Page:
The message then? Transparency in posting content is vital, not only to ensure a fair playing field for your audience, but to avoid future scepticism from increasingly aware consumers. The publicity surrounding these rulings may not only hamper the industry, but future offenders will be less able to claim that they’ve made a ‘mistake’ with the examples made of those before them.
“None of us should have to play detective”
The ASA told PMW that because many consumers have less experience with social media ads, lines can be blurred between editorial content and commercial message – which can confuse, and ultimately mislead, followers.
It said: “None of us should have to play detective in working out whether the media that we see, hear and interact with is advertising. We should always know, right from the start, when we’re being advertised to. We can then make an informed choice about whether we want to find out more about what [an ad] is promoting.”
Almost 5,000 complaints were submitted to the ASA about influencer posts in 2021, an increase of 20% year-on-year, and constituting nearly a quarter of all online cases. Not all these complaints necessarily concern disclosure of advertising, but the channel – and discipline around it – is naturally attracting more attention, not least from the watchdog itself. All this means is that there is more opportunity for mistakes to be made, as Klass and those before her have discovered.
“Myleene Klass suffered a trifecta of rulings against her by the ASA,” Guthrie observes. “Two of the rulings focus on the singer promoting her own products – in this case books and bikinis. The CMA’s new guidance explicitly deals with influencers and their own brands explaining ‘if creators own (in full, co-own or in part), or are employed by a brand and use their social media account to promote its products, they must make this known and clearly label these posts as ads’. Klass didn’t. She was clobbered for it.
“The former Hear’Say pop star also fell foul of the regulator for failing to declare her ads were ads when promoting the shoe brand, Skechers. The new CMA guidance reminds us that it’s businesses as well as influencers that can be held accountable for misleading customers.”
Kivel comments that the watchdogs have “done well in recent years to catch onto those that skirt the regulations implemented to help influencers stay authentic and transparent.
“However, it's clear that there's still some way to go, especially as some celebrities are still blurring the lines.”
The CMA’s new guidance for brands includes working with content creators to ensure they “understand their legal obligations to disclose upfront and clearly that any content they post for the brand is an ad”, even if the arrangement is informal.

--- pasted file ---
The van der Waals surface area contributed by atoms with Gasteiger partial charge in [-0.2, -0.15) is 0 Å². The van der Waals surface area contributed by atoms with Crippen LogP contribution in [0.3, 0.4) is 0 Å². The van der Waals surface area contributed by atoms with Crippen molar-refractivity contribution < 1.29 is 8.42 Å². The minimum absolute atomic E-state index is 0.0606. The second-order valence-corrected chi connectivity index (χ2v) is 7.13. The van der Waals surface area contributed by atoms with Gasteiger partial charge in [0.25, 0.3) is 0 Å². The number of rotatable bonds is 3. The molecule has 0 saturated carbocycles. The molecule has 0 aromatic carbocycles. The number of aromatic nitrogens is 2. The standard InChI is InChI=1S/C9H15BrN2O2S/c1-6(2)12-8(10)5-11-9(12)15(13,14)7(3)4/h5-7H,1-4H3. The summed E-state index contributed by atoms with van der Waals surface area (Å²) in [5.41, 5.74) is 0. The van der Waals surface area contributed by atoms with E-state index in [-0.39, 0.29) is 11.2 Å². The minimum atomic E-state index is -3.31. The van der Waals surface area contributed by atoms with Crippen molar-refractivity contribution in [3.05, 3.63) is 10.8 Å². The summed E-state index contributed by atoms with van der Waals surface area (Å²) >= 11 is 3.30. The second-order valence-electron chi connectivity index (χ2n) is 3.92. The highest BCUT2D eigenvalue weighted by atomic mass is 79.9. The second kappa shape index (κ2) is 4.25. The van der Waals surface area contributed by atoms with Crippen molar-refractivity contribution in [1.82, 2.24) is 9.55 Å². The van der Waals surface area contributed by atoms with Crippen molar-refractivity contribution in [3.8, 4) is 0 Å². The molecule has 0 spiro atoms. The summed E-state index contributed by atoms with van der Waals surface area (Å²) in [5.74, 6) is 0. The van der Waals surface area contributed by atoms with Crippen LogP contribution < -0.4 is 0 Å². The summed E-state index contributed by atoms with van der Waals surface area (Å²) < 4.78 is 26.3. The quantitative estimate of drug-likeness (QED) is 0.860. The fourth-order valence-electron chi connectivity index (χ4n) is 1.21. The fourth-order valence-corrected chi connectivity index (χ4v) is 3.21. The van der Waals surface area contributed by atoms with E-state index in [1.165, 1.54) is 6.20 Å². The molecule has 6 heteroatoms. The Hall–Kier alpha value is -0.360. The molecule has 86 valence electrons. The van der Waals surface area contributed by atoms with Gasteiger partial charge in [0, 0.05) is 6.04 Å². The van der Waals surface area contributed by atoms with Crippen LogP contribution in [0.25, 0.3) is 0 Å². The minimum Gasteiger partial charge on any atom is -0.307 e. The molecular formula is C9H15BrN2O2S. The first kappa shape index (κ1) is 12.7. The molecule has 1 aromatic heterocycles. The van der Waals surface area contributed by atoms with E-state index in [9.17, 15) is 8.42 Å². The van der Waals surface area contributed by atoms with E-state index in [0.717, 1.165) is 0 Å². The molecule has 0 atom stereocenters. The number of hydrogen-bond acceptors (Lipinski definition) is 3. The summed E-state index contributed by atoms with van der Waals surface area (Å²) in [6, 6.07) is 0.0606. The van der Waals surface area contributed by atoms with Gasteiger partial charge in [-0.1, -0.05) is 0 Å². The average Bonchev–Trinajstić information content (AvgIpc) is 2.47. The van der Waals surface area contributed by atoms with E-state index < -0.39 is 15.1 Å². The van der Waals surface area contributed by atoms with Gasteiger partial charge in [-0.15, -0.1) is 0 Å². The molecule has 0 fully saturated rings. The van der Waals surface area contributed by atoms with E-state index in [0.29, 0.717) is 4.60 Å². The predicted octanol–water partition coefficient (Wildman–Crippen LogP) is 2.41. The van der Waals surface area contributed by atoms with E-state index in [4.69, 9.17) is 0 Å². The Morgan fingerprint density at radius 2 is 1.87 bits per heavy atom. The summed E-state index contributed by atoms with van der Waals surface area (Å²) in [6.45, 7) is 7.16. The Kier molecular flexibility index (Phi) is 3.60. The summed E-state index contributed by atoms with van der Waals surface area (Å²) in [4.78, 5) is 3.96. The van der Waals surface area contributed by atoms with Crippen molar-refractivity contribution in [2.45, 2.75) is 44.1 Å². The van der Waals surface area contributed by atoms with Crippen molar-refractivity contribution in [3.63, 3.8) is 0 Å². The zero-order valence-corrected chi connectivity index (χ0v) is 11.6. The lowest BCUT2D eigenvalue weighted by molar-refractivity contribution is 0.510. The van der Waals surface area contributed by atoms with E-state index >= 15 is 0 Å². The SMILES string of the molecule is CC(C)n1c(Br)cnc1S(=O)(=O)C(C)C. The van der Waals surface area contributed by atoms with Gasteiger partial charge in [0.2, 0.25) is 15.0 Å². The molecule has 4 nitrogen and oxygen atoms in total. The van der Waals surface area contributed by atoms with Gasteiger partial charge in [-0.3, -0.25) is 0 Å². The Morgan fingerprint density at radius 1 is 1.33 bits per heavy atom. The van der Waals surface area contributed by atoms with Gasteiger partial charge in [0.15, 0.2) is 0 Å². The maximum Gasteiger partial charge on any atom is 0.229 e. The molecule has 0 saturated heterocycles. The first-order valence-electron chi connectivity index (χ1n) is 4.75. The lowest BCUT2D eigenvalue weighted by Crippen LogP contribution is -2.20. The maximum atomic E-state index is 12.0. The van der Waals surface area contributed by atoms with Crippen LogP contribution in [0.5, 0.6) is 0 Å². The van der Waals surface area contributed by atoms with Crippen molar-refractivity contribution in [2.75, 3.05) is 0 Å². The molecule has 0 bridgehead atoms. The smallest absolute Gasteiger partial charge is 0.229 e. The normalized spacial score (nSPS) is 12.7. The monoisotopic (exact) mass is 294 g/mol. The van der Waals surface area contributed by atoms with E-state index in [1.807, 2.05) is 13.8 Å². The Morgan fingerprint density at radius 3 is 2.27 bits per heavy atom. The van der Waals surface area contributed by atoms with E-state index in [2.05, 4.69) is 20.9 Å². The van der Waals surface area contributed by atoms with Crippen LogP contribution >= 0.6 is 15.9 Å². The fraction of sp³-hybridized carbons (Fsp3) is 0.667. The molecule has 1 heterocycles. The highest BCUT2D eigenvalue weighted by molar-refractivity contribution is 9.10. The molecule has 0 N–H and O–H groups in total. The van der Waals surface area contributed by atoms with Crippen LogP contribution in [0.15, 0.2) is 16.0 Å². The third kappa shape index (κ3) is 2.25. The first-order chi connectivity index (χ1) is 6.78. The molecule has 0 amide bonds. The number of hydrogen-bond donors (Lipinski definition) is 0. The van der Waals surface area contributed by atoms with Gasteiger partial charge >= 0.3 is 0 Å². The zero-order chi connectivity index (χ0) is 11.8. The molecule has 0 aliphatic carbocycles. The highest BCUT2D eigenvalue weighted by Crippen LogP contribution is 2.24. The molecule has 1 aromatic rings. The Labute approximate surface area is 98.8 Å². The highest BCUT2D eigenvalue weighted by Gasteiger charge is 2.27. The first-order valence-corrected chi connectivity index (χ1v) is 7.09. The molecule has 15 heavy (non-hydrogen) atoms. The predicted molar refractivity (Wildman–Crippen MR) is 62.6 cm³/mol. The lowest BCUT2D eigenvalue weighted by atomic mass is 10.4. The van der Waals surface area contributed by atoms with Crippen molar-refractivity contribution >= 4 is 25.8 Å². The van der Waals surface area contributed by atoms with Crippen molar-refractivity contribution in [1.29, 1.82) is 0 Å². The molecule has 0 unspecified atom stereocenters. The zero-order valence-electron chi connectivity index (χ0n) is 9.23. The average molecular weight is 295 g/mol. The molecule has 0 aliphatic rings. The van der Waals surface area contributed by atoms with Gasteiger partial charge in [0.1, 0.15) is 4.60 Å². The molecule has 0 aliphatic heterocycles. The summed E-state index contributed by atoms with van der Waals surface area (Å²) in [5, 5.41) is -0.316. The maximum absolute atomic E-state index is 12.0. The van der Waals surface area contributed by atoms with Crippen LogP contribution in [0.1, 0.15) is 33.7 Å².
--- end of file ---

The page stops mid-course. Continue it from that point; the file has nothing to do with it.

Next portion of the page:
“If you send out free gifts to content creators, make sure you include clear instructions that any content posted as a result must be labelled as an ‘Ad’. This applies, even if you don’t ask for anything in return.”
It also notes that organisations should also make checks themselves on content that refers to their brand or business, warning that “where content is published on the businesses’ behalf, you may be held responsible if it is misleading”.
Brands under the spotlight
Indeed, influencer posts that have fallen through the transparency cracks, including those last week, have resulted in a spotlight on some big brand names – including Next, Skechers and Prettylittlething.com. While there was defence from the brands on behalf of those serving them, the ASA held firm, and held both parties accountable in these cases.
Alongside the published guidance, there is also a set of resources for content creators themselves, as well as a set of six principles for social media platforms, including their responsibility to facilitate legal compliance from brands, and to make it easy for users to report suspected hidden ads easily.
The rules: pure and simple
Guthrie sums it up: “Promotional posts should clearly display that they’re ads using #Ad or #Advert and by staying well clear of hashtags including #gifted, #sponsored, #affiliate, #collab, #PRHaul or phrases such as ‘Funded by’, ‘PR Stay’, ‘In association with’, ‘made possible by’, or ‘ownbrand’. These hashtags and phrases are deemed ambiguous by the CMA. “As well as being clearly labelled as an ad it must be obvious it’s an ad as soon as anyone engages with the content. That means for carousels or sequences - whether videos or photos - where viewers can access individual posts - each item that contains promotional messaging must also be labelled.”
As for future enforcement, the ASA warns that those persistently failing to work within the rules will lead to further sanctions, which in June 2021 included the set-up of a ‘name and shame’ page for consistent offenders.
It says: “Where an influencer/brand appears unwilling or unable to work within the rules that we’ll consider further sanctions, including considering lining up the worst offenders for referral to statutory authorities for consideration of legal sanctions as well as working directly with the host platform to pull the plug on problem accounts.”